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Sunday, January 09, 2005
What happens when solar cells get 20 times cheaper?
If these can really be brought to market at 1/20th the current price, this has significant implications. Let's take a look: currently, an investment in a solar system has approximately a 20 year payoff (depending on where you live), meaning that the cost to install such a system is equal to 20 years of paying your local electric company.
That's not a very favorable payoff for most people. Twenty years is about fifteen years too long to make solar an attractive investment. Sure, a lot of individuals and business want to "go solar" for environmental reasons, but coming up with twenty or thirty thousand dollars in cash to do it is another matter altogether.
Now, if solar cells could be made at 1/20th the current cost, this would dramatically lower the overall cost of a solar system. I'm guessing that solar cells make up around half the cost of a solar system (because you have to pay for the inverter, wiring, batteries and labor, too). So if solar cells were suddenly 1/20th the cost -- say $50 instead of $1000 -- then a solar solution that previously cost $2000 would only cost $1050 now.
To keep things simple, let's just say that these new solar cells would reduce the normal 20 year return to a 10 year return. What's the impact of that?
A 10 year return is still too distant for most individuals, so I wouldn't expect these cheaper solar cells to revolutionize the home solar market. Few people will be willing to front 10 years of electricity bills to go solar.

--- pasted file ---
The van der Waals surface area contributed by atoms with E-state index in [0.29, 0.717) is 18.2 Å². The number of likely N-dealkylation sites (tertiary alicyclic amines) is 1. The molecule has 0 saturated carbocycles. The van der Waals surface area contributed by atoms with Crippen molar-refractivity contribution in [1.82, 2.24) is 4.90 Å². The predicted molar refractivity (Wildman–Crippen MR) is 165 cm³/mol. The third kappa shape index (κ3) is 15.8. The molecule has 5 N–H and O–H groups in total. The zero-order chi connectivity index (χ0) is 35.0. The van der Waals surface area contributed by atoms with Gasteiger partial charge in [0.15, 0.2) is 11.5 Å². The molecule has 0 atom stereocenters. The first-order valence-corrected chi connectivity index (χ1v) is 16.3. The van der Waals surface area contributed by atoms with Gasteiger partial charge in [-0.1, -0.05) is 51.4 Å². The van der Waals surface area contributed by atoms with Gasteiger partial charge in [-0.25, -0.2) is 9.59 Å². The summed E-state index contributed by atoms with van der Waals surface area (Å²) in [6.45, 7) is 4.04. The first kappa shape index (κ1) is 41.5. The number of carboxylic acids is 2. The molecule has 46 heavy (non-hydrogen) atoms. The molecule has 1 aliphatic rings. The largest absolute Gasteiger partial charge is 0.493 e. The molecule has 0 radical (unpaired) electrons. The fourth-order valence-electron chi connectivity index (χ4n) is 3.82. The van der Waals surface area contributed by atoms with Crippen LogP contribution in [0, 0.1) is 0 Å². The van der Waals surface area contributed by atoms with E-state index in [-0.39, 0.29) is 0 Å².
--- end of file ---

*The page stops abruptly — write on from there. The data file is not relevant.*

But what about at the power plant level? Power plants don't need to store the power and could, instead, just pipe it right into the grid. These cheaper solar cells could indeed make "solar farms" an economic reality. I'm not certain about the exact figures here, but if sunlight were cheaper than burning coal, there would be a whole lot of interest in using these solar cells to supplement existing power generation systems.
Of course, solar doesn't work at night, so solar could only act as a
daytime supplement, not a 24-hour system. And that means coal-powered plants
will still be needed. If someone could invent batteries at 1/20th the cost,
that would truly revolutionize home power, commercial power and power
plants. But right now, as exciting as
solar panels at 1/20th the cost
sounds, their potential to revolutionize the solar market remains limited.
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